“The president’s challenge is a call to action to support locally led conservation and restoration efforts of all kinds and all over America, wherever communities wish to safeguard the lands and waters they know and love,” the report says. “Doing so will not only protect our lands and waters but also boost our economy and support jobs nationwide.”

The report was signed by three Cabinet members — Interior Secretary Deb Haaland, Agriculture Secretary Tom Vilsack and Commerce Secretary Gina Raimondo — along with Brenda Mallory, who leads the White House Council on Environmental Quality.

“Nature plays an important role in improving resilience to climate change and creating a thriving economy,” Haaland said at a news conference Thursday.

White House climate adviser Gina McCarthy said the Great Outdoors law, which bankrolls the popular Land and Water Conservation Fund and takes aim at a growing maintenance backlog at national parks, was a “down payment” on the conservation initiative. The law authorizes $900 million a year for that fund and an additional $1.9 billion per year on improvements at parks, forests, wildlife refuges and range lands.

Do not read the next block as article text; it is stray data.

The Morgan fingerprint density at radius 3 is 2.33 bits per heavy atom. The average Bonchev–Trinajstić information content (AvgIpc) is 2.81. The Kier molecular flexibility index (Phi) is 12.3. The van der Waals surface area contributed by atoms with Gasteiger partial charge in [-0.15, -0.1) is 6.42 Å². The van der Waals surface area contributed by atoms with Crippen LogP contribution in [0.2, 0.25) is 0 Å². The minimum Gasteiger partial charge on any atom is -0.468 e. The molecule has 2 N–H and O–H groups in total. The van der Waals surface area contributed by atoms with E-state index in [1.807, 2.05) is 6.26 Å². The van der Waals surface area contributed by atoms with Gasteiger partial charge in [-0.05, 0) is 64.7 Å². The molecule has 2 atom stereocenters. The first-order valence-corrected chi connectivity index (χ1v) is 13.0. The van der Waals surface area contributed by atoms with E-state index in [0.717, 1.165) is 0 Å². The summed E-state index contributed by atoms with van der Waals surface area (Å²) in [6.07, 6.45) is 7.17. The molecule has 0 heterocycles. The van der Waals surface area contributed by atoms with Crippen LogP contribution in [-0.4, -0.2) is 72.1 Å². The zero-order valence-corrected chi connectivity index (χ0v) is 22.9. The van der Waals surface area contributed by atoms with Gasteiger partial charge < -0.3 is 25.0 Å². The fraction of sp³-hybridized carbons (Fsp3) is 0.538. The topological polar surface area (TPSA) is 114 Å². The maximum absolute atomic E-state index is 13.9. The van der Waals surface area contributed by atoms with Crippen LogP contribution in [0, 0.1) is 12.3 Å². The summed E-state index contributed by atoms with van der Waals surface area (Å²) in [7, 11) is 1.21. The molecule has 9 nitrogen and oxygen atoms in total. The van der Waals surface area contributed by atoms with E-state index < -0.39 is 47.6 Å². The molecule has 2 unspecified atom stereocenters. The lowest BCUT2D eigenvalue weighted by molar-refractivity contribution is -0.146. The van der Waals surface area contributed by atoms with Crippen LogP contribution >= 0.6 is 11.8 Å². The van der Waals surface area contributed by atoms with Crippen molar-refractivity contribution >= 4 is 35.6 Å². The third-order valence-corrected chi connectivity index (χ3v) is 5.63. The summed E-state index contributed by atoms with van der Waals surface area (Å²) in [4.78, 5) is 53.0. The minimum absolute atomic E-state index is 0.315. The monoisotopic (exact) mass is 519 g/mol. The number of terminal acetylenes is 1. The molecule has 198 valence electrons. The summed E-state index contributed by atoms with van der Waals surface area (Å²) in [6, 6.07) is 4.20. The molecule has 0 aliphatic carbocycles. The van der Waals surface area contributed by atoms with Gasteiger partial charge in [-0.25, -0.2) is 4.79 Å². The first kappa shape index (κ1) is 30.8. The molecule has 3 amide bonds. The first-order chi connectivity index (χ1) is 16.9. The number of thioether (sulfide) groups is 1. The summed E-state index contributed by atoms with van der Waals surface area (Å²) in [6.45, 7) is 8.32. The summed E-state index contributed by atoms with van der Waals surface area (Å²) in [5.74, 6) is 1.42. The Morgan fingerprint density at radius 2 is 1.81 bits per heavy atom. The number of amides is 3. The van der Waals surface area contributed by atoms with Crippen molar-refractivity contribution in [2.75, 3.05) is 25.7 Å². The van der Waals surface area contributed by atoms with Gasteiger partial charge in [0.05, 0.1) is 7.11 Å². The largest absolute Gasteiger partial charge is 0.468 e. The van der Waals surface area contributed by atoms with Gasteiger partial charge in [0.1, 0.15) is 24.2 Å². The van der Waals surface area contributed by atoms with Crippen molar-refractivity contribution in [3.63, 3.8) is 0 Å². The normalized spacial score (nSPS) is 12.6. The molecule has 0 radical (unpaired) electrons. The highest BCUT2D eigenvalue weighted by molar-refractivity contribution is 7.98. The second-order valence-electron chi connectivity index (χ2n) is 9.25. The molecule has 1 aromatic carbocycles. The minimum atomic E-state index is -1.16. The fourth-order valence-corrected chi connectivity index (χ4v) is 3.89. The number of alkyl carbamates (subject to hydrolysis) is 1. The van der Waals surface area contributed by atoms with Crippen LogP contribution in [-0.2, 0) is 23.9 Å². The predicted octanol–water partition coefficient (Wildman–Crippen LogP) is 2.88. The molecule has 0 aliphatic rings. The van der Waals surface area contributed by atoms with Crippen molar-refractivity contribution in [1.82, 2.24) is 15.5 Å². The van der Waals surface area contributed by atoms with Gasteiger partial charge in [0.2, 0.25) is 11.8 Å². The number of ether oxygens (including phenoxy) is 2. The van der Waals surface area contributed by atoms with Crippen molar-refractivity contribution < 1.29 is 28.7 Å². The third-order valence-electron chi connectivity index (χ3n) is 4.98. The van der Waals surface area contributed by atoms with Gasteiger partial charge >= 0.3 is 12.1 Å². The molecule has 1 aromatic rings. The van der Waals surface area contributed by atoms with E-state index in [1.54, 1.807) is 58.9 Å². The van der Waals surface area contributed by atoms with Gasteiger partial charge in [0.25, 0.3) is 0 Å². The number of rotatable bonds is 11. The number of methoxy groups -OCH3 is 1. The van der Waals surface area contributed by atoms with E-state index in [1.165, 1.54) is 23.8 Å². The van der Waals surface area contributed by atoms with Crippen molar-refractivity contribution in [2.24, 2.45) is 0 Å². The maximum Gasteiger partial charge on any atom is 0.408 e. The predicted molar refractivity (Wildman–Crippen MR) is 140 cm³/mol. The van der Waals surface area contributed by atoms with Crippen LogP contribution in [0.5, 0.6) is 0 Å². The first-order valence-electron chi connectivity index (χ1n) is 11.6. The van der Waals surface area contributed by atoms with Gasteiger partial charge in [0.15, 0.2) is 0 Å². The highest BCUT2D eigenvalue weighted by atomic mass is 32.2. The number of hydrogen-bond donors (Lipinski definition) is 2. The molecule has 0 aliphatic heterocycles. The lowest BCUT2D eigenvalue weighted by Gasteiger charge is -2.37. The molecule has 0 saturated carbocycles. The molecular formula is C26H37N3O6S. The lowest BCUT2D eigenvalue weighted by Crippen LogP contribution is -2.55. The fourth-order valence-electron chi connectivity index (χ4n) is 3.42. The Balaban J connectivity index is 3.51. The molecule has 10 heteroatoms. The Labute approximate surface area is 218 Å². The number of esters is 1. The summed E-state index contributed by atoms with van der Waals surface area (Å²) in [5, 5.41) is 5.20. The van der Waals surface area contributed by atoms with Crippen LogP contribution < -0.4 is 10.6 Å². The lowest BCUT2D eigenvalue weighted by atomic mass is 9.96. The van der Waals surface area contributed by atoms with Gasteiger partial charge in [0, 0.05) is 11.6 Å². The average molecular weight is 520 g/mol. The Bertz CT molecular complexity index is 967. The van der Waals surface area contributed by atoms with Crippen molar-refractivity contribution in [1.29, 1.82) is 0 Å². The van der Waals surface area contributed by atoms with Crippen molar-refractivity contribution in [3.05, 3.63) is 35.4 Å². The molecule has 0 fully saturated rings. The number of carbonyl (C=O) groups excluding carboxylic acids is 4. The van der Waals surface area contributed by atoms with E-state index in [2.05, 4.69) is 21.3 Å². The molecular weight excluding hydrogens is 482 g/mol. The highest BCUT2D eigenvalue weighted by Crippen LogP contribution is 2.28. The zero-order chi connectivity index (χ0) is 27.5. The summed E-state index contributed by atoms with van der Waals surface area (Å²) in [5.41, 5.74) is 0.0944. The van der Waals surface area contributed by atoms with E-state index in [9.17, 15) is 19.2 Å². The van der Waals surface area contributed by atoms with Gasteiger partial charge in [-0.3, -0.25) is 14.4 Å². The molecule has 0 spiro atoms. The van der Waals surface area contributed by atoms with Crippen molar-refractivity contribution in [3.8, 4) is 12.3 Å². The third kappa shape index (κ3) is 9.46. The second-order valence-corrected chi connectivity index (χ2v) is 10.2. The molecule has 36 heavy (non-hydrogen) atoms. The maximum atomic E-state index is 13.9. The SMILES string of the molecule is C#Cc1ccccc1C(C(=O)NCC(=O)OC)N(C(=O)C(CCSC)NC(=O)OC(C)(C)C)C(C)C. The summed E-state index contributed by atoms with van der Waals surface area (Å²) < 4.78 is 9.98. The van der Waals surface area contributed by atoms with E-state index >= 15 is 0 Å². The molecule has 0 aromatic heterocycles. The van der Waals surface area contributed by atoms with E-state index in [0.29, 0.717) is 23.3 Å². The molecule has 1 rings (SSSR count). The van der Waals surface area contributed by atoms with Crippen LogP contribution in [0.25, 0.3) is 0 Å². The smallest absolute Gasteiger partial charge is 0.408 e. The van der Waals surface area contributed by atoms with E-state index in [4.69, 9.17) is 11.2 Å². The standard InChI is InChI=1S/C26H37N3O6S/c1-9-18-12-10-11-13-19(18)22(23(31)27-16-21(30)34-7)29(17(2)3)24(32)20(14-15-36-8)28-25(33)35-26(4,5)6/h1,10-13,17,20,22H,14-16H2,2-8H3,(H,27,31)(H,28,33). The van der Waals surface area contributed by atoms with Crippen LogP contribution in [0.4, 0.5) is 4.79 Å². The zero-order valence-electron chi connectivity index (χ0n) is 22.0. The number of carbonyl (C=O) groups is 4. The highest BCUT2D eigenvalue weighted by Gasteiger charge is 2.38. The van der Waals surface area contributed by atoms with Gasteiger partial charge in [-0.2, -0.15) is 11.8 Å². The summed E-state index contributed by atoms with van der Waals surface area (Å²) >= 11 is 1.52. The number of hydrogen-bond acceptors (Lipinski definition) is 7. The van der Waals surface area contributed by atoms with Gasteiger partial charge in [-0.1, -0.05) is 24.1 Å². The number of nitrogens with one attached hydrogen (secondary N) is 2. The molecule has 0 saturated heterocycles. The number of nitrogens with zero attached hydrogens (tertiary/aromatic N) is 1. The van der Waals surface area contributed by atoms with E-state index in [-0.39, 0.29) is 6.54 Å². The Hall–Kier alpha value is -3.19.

“There are many tools available to us” to pay for the conservation program, McCarthy said. The report is only the “starting point” on a path to fulfill Biden’s conservation vision, she and other officials said.

“Where this path leads over the next decade will be determined not by our agencies, but by the ideas and leadership of local communities,” the Cabinet officials said in the report. “It is our job to listen, learn and provide support along the way to … pass on healthy lands, waters and wildlife to the generations to come.”

Environmental and outdoors groups hailed the initiative.

“The bottom line is that healthier public lands and waters mean more opportunities for Americans to recreate outside and for communities’ economies to thrive,” said Jessica Turner, executive director of the Outdoor Recreation Roundtable, a coalition that represents a range of outdoor businesses.

Alex Taurel of the League of Conservation Voters added: “We are all-in to help reach and exceed” Biden’s goal “to tackle the climate crisis and expand access to nature in America the beautiful.”

Chris Wood, president of Trout Unlimited, a fisheries conservation group, said “there’s a lot to like” in Biden’s initiative, especially its emphasis on local actions. “A bunch of directives from the top won’t get us where we need to go,″ he said in an interview.

Provisions to protect landscapes and improve resiliency against drought, wildfire and floods are crucial, Wood said, noting that natural disasters “don’t respect wilderness boundaries” or property lines. He pledged to work with the administration develop more detailed plans.

Sen. Steve Daines, R-Mont., said the report “uses vague buzz-words” and does not resolve his concern that “this is nothing but an effort to lock up lands, which will hurt Montana’s farmers and ranchers and kill jobs.” Daines, a co-sponsor of the Great Outdoors law, accused Biden of “pushing ambiguous political ambitions motivated by headlines rather than results.”